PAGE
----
Matrixplasty showed excellent clinical results in the treatment of severe incurved toenail, and this newly developed procedure showed improvement of the deformed toenail and its growth plate. (J Am Podiatr Med Assoc 102(3): 198–204, 2012)
The infected diabetic lower extremity has enjoyed a surge in popularity in the medical literature. There have been numerous papers outlining classification systems for ulcer depth, surgical approaches, and microbiology. Discussions on antibiotic use have usually been directed toward therapy of the "diabetic foot infections" as a group, without regard to differences in severity and location of these infections. These infections can vary from the most superficial of processes to a severe life- and limb-threatening sepsis. The author presents a review of the processes involved in the diabetic lower extremity infection and suggests a classification system for selection of empiric antibiotic therapy based on the severity of the infection.
Although Kirschner wire implantation is popular for treating toe deformities, complications frequently occur. To prevent pin-tract infection and difficult Kirschner wire extraction, several implants have been developed to improve treatment outcomes.
Patients who had undergone an interphalangeal fusion by two-component implant for the treatment of toe deformities were included. Thirty-one toes of 21 patients were evaluated retrospectively. American Orthopaedic Foot and Ankle Society (AOFAS) forefoot scores were used in clinical evaluation.
The mean operation duration per toe was 16.4 min (range, 13–26 min). The average AOFAS forefoot score was 42.76 (range, 23–57) preoperatively and 88.76 (range, 70–95) at 34.4 months (range, 26–46 months) after surgery. Mean follow-up was 14.8 months (range, 12–19 months). Compared with before surgery, the AOFAS score was increased significantly after surgery (P = .03 by t test). Three minor complications were encountered. In one patient an infection was observed. After the implants were removed (first month) she was treated successfully by debridement and antibiotic agents and, finally, Kirschner wire placement. The second patient had a fissure fracture at the proximal phalanx, but routine follow-up did not change. In the third patient, the locking mechanism had become loose (detected on day 1 radiography); it was remounted under fluoroscopy without opening the wound. No patients had a cutout, loss of alignment, recurrence, or persistent swelling.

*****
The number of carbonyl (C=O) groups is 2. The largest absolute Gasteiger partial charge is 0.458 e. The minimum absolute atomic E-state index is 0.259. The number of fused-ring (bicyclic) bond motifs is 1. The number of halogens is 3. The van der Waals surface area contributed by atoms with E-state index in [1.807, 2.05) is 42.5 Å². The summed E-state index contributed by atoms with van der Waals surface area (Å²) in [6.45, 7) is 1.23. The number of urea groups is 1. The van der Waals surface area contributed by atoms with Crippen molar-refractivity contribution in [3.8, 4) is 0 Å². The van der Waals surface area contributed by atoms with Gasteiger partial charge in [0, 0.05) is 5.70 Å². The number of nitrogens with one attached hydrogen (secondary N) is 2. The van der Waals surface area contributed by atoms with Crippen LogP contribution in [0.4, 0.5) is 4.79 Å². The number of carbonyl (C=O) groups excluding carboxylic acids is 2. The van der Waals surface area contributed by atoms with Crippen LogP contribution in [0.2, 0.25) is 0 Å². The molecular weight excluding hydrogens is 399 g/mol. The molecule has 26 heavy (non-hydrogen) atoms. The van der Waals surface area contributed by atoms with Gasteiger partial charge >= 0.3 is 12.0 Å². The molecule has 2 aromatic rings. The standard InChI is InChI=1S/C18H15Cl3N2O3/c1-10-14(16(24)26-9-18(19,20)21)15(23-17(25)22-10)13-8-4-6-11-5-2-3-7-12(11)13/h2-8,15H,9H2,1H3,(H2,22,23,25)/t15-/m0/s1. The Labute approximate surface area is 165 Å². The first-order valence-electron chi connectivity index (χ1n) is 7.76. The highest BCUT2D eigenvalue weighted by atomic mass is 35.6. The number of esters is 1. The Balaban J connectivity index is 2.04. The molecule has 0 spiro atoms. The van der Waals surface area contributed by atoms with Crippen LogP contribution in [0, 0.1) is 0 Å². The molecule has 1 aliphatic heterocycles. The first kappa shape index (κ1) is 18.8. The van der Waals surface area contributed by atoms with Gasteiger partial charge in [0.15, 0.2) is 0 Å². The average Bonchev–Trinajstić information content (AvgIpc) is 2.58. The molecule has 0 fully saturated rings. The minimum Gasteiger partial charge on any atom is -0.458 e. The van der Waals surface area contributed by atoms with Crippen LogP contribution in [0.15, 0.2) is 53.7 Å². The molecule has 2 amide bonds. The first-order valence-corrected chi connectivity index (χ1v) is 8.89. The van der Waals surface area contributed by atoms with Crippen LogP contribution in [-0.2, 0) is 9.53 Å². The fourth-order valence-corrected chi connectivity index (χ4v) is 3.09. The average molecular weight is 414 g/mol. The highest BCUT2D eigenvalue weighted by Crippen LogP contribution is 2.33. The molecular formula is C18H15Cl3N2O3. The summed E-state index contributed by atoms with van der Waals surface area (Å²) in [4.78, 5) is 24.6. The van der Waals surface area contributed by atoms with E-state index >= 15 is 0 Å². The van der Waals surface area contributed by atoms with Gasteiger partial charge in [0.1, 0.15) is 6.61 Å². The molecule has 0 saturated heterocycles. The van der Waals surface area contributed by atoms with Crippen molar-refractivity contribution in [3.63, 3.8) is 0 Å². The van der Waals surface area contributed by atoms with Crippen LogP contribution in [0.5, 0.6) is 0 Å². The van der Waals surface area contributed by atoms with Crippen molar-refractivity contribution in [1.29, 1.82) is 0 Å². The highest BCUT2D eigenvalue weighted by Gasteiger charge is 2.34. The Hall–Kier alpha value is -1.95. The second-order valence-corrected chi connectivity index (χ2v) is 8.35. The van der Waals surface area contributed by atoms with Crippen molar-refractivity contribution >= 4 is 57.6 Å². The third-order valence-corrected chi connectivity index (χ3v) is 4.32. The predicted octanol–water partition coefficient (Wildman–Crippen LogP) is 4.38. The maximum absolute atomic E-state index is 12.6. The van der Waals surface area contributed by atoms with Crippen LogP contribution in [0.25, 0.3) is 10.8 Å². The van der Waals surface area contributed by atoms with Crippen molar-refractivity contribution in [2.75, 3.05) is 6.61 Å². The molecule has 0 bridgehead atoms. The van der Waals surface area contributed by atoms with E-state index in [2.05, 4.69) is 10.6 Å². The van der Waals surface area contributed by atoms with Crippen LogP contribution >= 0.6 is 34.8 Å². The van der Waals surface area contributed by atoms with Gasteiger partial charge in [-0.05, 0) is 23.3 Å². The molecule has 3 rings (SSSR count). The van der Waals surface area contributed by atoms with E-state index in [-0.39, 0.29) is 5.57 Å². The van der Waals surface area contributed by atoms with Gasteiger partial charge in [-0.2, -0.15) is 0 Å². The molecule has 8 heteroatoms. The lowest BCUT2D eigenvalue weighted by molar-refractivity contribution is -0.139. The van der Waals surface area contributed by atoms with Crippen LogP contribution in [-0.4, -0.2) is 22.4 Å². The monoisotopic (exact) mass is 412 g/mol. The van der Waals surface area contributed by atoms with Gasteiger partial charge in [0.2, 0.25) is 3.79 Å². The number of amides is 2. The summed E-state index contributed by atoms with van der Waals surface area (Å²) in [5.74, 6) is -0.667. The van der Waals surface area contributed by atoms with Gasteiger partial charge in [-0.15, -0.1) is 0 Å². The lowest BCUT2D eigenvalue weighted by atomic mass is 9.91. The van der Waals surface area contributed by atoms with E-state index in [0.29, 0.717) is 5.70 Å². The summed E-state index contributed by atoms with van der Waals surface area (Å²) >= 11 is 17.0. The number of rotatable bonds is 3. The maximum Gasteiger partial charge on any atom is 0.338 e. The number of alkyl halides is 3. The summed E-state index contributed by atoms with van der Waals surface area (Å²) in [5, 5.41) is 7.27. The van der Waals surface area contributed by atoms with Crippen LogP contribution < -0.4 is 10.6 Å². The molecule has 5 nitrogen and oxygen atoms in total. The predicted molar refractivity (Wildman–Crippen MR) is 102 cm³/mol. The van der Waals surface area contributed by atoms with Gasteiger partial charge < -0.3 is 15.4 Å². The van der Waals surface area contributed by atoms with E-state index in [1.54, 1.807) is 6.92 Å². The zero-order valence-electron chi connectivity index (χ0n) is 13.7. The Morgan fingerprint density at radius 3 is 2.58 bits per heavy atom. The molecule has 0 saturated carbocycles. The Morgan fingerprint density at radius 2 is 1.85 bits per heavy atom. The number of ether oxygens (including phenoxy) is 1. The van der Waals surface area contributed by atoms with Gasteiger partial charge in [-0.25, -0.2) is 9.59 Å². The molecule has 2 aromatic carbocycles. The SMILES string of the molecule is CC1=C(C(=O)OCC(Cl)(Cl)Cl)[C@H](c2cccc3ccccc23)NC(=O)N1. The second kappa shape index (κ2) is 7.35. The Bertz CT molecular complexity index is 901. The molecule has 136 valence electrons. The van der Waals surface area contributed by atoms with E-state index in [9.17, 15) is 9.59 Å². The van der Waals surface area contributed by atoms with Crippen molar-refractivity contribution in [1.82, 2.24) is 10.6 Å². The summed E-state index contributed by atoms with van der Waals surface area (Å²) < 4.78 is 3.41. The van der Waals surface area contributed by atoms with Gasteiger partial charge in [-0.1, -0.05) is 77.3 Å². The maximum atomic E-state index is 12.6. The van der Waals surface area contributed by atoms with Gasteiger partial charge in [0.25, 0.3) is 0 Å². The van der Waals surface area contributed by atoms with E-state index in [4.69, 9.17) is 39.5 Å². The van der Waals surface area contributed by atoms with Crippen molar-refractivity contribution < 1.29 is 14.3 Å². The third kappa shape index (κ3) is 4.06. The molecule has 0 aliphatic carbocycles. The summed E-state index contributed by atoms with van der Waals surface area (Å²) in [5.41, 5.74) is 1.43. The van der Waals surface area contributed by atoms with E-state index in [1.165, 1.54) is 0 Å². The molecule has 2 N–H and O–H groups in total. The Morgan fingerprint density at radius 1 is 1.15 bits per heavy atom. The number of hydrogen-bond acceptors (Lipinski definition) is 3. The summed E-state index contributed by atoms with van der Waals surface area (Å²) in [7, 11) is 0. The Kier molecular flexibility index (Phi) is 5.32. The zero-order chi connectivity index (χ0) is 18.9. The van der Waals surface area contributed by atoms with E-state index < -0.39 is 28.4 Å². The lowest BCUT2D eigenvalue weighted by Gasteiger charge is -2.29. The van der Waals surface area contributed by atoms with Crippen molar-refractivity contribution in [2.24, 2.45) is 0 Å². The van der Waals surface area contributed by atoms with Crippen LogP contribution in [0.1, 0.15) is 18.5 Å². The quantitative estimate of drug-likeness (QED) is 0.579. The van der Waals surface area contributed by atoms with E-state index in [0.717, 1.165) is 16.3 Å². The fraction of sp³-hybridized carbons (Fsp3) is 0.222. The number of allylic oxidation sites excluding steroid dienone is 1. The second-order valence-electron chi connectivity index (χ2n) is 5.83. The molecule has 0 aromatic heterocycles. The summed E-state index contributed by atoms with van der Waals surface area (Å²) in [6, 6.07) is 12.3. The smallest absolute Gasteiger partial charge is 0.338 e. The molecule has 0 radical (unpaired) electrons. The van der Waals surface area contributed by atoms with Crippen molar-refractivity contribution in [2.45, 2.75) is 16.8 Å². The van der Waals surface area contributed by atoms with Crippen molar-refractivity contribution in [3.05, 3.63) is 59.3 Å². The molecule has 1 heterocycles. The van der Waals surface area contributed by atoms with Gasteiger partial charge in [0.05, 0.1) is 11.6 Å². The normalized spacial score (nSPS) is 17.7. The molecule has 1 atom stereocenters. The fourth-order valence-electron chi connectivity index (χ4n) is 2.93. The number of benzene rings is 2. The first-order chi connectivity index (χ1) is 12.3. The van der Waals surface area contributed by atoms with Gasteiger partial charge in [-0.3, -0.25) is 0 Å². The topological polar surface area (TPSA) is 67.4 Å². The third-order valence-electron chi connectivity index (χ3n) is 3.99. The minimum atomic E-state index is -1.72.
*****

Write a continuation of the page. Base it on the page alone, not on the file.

Outcomes of arthrodesis using the two-component implant were found to be safe and reliable, especially for hammer toe and fifth toe deformities.
A maculopapular rash has been associated with the administration of imipenem-cilastatin, an antibiotic that was used for treatment of a postoperative infection. This is a first-time association of imipenem with a leukocytoclastic vasculitic reaction. Leukocytoclastic vasculitis has been previously documented with ciprofloxacin, zidovudine, piperazine, and lithium.
Over the past generation, advents in topical antibiotics and oral analgesia have obscured butamen and its family of topical anesthetics. Using a modified version of the McGill University pain questionnaire, this study attempts to establish the efficacy and clinical utility of this overlooked topical anesthetic.
Staphylococcus is, by far, the most commonly seen organism in podiatric infections. Although common, staphylococcal infections are difficult to understand and treat. These bacteria have undergone significant changes in their pathogenicity and antibiotic susceptibility over the last few years. Methicillin-resistant strains, once relatively rare, are becoming a major therapeutic dilemma in some centers.
Recently the authors have noted a disturbing trend toward an increased incidence of necrotizing infections caused by non-group A streptococcal species. This article describes the typical clinical course of such an infection. Prompt surgical intervention, coupled with an antibiotic regimen aimed at mitigating exotoxin release, may be both limb- and life-preserving.
The presence of subcutaneous nodules in association with rheumatoid arthritis is well documented. In most cases, these nodules occur in association with severe rheumatoid disease. Treatment should be initiated with conservative measures such as custom-molded shoes, nonweightbearing, and oral antibiotic therapy to control infection. The goals of surgery were to alleviate pain, improve function and cosmesis, remove infected bone, and prevent further infection. The surgical sites are completely healed without complications 2 years postoperatively.